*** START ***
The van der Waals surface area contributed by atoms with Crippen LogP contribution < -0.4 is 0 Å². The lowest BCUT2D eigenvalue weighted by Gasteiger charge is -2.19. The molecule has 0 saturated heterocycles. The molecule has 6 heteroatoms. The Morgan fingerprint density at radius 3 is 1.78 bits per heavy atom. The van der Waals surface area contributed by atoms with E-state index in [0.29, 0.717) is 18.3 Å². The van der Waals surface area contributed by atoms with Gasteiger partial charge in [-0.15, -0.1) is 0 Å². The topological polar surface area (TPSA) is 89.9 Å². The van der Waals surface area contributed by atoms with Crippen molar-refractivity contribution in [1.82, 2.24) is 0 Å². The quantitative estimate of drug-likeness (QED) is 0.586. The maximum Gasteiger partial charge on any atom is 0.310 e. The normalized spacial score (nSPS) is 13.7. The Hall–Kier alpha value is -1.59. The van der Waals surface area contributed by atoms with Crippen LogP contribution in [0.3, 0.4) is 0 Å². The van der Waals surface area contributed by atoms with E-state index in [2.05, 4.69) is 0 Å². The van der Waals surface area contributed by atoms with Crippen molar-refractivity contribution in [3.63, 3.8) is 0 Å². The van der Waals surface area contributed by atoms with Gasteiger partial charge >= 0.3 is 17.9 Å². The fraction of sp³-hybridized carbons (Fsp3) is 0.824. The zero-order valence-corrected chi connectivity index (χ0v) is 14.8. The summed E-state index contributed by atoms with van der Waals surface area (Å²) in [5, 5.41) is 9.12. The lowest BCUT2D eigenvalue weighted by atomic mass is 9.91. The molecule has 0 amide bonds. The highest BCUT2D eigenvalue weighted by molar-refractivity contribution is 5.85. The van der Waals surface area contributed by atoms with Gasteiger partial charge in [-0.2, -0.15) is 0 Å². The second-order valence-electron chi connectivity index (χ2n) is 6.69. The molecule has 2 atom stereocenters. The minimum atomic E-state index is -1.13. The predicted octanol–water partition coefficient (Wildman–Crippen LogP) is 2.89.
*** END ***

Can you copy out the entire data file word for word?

The van der Waals surface area contributed by atoms with Crippen LogP contribution < -0.4 is 0 Å². The lowest BCUT2D eigenvalue weighted by Gasteiger charge is -2.19. The molecule has 0 saturated heterocycles. The molecule has 6 heteroatoms. The Morgan fingerprint density at radius 3 is 1.78 bits per heavy atom. The van der Waals surface area contributed by atoms with E-state index in [0.29, 0.717) is 18.3 Å². The van der Waals surface area contributed by atoms with Gasteiger partial charge in [-0.15, -0.1) is 0 Å². The topological polar surface area (TPSA) is 89.9 Å². The van der Waals surface area contributed by atoms with Crippen molar-refractivity contribution in [1.82, 2.24) is 0 Å². The quantitative estimate of drug-likeness (QED) is 0.586. The maximum Gasteiger partial charge on any atom is 0.310 e. The normalized spacial score (nSPS) is 13.7. The Hall–Kier alpha value is -1.59. The van der Waals surface area contributed by atoms with Crippen LogP contribution in [0.3, 0.4) is 0 Å². The van der Waals surface area contributed by atoms with E-state index in [2.05, 4.69) is 0 Å². The van der Waals surface area contributed by atoms with Crippen molar-refractivity contribution in [3.63, 3.8) is 0 Å². The van der Waals surface area contributed by atoms with Gasteiger partial charge >= 0.3 is 17.9 Å². The fraction of sp³-hybridized carbons (Fsp3) is 0.824. The zero-order valence-corrected chi connectivity index (χ0v) is 14.8. The summed E-state index contributed by atoms with van der Waals surface area (Å²) in [5, 5.41) is 9.12. The lowest BCUT2D eigenvalue weighted by atomic mass is 9.91. The molecule has 0 amide bonds. The highest BCUT2D eigenvalue weighted by molar-refractivity contribution is 5.85. The van der Waals surface area contributed by atoms with Gasteiger partial charge in [-0.2, -0.15) is 0 Å². The second-order valence-electron chi connectivity index (χ2n) is 6.69. The molecule has 2 atom stereocenters. The minimum atomic E-state index is -1.13. The predicted octanol–water partition coefficient (Wildman–Crippen LogP) is 2.89.